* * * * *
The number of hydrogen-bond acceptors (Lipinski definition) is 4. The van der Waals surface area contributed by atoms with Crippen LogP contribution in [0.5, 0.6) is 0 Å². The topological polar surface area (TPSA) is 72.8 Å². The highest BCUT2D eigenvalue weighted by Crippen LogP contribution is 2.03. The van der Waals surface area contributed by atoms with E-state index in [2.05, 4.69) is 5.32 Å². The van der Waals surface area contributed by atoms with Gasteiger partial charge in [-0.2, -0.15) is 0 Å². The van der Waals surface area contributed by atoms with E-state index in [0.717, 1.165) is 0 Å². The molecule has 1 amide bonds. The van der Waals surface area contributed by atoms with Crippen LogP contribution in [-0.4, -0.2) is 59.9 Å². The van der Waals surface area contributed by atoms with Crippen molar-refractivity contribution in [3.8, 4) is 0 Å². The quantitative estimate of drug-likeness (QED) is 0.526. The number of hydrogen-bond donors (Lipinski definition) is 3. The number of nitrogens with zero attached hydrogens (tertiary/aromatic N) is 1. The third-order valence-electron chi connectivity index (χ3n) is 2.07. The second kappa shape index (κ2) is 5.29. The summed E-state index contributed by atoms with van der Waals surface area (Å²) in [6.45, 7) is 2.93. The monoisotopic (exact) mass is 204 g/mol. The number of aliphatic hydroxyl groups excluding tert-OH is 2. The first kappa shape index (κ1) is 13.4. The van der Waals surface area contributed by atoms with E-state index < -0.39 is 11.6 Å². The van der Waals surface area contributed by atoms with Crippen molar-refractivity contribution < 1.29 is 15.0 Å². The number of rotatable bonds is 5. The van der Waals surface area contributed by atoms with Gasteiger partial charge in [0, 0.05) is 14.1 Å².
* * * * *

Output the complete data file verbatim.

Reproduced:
The number of hydrogen-bond acceptors (Lipinski definition) is 4. The van der Waals surface area contributed by atoms with Crippen LogP contribution in [0.5, 0.6) is 0 Å². The topological polar surface area (TPSA) is 72.8 Å². The highest BCUT2D eigenvalue weighted by Crippen LogP contribution is 2.03. The van der Waals surface area contributed by atoms with E-state index in [2.05, 4.69) is 5.32 Å². The van der Waals surface area contributed by atoms with Gasteiger partial charge in [-0.2, -0.15) is 0 Å². The van der Waals surface area contributed by atoms with E-state index in [0.717, 1.165) is 0 Å². The molecule has 1 amide bonds. The van der Waals surface area contributed by atoms with Crippen LogP contribution in [-0.4, -0.2) is 59.9 Å². The van der Waals surface area contributed by atoms with Crippen molar-refractivity contribution in [3.8, 4) is 0 Å². The quantitative estimate of drug-likeness (QED) is 0.526. The number of hydrogen-bond donors (Lipinski definition) is 3. The number of nitrogens with zero attached hydrogens (tertiary/aromatic N) is 1. The third-order valence-electron chi connectivity index (χ3n) is 2.07. The second kappa shape index (κ2) is 5.29. The summed E-state index contributed by atoms with van der Waals surface area (Å²) in [6.45, 7) is 2.93. The monoisotopic (exact) mass is 204 g/mol. The number of aliphatic hydroxyl groups excluding tert-OH is 2. The first kappa shape index (κ1) is 13.4. The van der Waals surface area contributed by atoms with E-state index < -0.39 is 11.6 Å². The van der Waals surface area contributed by atoms with Crippen molar-refractivity contribution < 1.29 is 15.0 Å². The number of rotatable bonds is 5. The van der Waals surface area contributed by atoms with Gasteiger partial charge in [0, 0.05) is 14.1 Å².